SCons Rant

Why oh why is it that there is no sane cross-platform build system out there?

If it weren’t for a few (recent and not so recent) experiences, I’d gladly answer this all-too-common question with “but there is, and it’s called SCons“.

Now don’t get me wrong, SCons is still a world better than others I’ve been using — make, imake/xmkmf, autotools, every custom build system used at every company I’ve worked at, including some I myself helped improve. But it still has a couple of glaring misfeatures…

  • Around when SCons 0.96 was the latest and greatest, I tried building Mac OS X Frameworks with it. And that sounds fairly simple at first, given that all a Framework is from a UNIXy perspective, is a predefined directory structure and one or two structured files. Stuff one can easily generate, right?

    Right… but with a major caveat: SCons dependency tracking gets in the way. This is really painful given that it’s dependency tracking where SCons usually shines compared to other build systems.

  • The autoconf/configure-like abilities added to SCons a while ago during a summer of code are woefully inadequate for any but the simplest tasks.
  • The platform abstraction SCons offers isn’t so much. Now admittedly, it’s a bit childish to expect complete abstraction from platform-specific build differences, but things could be improved vastly with (theoretically) very little effort.
  • Functionality for some very, very common tasks is missing.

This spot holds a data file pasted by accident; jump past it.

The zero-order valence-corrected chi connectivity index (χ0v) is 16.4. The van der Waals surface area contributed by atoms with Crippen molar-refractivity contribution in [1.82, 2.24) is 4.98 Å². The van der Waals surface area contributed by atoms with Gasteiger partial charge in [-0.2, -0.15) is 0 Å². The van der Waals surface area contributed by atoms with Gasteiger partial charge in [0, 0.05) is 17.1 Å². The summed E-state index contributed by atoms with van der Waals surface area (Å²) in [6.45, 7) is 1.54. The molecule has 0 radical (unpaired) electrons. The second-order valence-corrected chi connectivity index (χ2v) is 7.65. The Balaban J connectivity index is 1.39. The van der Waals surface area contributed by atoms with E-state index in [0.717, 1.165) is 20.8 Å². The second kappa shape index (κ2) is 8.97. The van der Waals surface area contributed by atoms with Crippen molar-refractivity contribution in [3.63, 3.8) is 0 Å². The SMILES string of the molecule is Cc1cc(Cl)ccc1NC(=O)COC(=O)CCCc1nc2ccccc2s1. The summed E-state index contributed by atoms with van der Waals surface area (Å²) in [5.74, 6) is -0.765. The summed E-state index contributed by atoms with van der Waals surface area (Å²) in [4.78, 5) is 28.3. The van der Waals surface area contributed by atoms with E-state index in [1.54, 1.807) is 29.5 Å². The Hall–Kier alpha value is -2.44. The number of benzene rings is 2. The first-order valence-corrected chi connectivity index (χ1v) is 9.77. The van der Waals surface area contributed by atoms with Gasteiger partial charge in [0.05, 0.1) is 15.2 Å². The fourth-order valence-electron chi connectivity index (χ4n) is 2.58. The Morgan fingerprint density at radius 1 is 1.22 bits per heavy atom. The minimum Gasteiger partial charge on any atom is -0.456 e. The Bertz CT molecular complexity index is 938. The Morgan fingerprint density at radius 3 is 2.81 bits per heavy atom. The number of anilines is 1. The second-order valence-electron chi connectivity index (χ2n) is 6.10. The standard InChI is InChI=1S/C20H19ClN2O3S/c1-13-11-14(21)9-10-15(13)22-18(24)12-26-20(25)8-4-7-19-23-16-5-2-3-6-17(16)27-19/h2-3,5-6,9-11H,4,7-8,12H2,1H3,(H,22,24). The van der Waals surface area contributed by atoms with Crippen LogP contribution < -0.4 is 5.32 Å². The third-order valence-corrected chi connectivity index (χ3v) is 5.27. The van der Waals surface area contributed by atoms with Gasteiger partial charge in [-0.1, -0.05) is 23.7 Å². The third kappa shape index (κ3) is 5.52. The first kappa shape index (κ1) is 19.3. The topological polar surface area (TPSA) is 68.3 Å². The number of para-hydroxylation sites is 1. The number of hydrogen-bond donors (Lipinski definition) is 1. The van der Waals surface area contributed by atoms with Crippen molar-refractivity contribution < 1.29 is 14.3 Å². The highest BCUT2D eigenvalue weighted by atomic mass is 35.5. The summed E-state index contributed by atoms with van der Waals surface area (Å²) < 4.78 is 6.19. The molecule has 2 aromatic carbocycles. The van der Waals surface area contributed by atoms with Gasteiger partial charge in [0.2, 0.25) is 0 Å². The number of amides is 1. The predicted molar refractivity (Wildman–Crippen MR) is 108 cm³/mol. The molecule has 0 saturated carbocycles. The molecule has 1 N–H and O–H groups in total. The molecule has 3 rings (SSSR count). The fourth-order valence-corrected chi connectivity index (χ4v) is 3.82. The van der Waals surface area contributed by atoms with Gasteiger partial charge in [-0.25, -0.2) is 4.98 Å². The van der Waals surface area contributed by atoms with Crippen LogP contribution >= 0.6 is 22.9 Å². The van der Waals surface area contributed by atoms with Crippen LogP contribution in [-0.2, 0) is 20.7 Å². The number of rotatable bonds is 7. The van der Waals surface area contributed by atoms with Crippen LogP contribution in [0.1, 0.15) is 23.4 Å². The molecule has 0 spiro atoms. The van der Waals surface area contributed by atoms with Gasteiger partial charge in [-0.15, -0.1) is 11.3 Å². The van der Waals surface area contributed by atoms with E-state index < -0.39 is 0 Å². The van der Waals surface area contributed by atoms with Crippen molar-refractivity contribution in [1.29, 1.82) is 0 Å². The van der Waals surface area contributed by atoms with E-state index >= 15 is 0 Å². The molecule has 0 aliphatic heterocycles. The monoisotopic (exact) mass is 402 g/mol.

Let’s dig into some detail here.

Missing Functionality

If you’ve ever had to deal with building anything larger than a small command line program, and especially when you’ve built something with external dependencies, your Makefiles (or whatever) will likely have either contained or invoked some form of shell script.

Now SCons is actually a bit better in that it allows you to use Python to perform the same tasks, how to solve any of these slightly more complex problems isn’t necessarily a question of how powerful the scripting language is that you’re using. More often than not, it’s a question of how well the scripting language integrates with the build system… especially when your script generates build artefacts that other targets depend on.

Whatever your build system, your custom scripts should really generate results that can be picked up by the build system as equivalent to built-in artefact types — a script that writes a file would easily fulfil that requirement, as most build systems simply track the existence and/or last modification date of files to figure out whether a dependency of a target has changed.

But things become slightly more difficult when your script’s output can’t be any single file. For example, what if your script creates a directory structure? Or unpacks an archive file with third-party sources?

Actually, integrating something that creates directories and can be used as a dependency into SCons is fairly easy, which makes it even more surprising that (at the time I needed that functionality, which was around version 0.96) it’s missing.

Unarchiving files is quite a bit harder, though, and the reason for that is the same as why it’s hard to create Mac OS X Frameworks with SCons…

  • Paul Mohr

    Thanks for that idea. I have already apt-getted it an I use ‘make’ usually and I have just learned the advantages of Python so this seems a real good tool. Make seems to be a bit antiquated and has some odd methods that require a familiarity that makes it difficult to deal with at times. I will still use make, but this seems to be a good tool to understand. From the surface of it it seems the right idea to have a tool that uses a standard language like Python.

    Paul Mohrs last blog post… The math is wrong

    • unwesen

      I think it’s the right idea, and I think SCons does a great job. It just should do a little bit more :)

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